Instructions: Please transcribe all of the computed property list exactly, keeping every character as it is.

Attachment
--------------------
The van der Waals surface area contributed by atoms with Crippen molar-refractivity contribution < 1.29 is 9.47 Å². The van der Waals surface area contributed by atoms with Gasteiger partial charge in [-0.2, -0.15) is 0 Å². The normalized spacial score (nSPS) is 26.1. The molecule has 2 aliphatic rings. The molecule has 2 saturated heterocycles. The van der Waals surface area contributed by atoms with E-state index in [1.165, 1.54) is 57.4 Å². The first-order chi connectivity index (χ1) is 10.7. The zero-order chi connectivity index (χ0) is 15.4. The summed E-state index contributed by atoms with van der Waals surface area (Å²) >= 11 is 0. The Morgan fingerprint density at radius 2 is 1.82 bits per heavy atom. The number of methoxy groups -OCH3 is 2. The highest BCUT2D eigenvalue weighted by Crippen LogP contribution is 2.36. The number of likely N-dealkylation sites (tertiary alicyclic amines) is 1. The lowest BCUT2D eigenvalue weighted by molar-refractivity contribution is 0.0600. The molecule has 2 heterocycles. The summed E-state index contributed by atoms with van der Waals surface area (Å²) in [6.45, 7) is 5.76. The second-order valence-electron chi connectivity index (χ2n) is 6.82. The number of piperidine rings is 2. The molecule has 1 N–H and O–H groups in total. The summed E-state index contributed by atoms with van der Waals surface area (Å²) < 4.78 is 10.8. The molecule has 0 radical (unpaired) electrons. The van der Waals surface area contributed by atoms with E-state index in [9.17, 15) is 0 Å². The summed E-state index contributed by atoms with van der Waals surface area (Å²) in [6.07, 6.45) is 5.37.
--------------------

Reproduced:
The van der Waals surface area contributed by atoms with Crippen molar-refractivity contribution < 1.29 is 9.47 Å². The van der Waals surface area contributed by atoms with Gasteiger partial charge in [-0.2, -0.15) is 0 Å². The normalized spacial score (nSPS) is 26.1. The molecule has 2 aliphatic rings. The molecule has 2 saturated heterocycles. The van der Waals surface area contributed by atoms with E-state index in [1.165, 1.54) is 57.4 Å². The first-order chi connectivity index (χ1) is 10.7. The zero-order chi connectivity index (χ0) is 15.4. The summed E-state index contributed by atoms with van der Waals surface area (Å²) >= 11 is 0. The Morgan fingerprint density at radius 2 is 1.82 bits per heavy atom. The number of methoxy groups -OCH3 is 2. The highest BCUT2D eigenvalue weighted by Crippen LogP contribution is 2.36. The number of likely N-dealkylation sites (tertiary alicyclic amines) is 1. The lowest BCUT2D eigenvalue weighted by molar-refractivity contribution is 0.0600. The molecule has 2 heterocycles. The summed E-state index contributed by atoms with van der Waals surface area (Å²) in [6.45, 7) is 5.76. The second-order valence-electron chi connectivity index (χ2n) is 6.82. The number of piperidine rings is 2. The molecule has 1 N–H and O–H groups in total. The summed E-state index contributed by atoms with van der Waals surface area (Å²) < 4.78 is 10.8. The molecule has 0 radical (unpaired) electrons. The van der Waals surface area contributed by atoms with E-state index in [9.17, 15) is 0 Å². The summed E-state index contributed by atoms with van der Waals surface area (Å²) in [6.07, 6.45) is 5.37.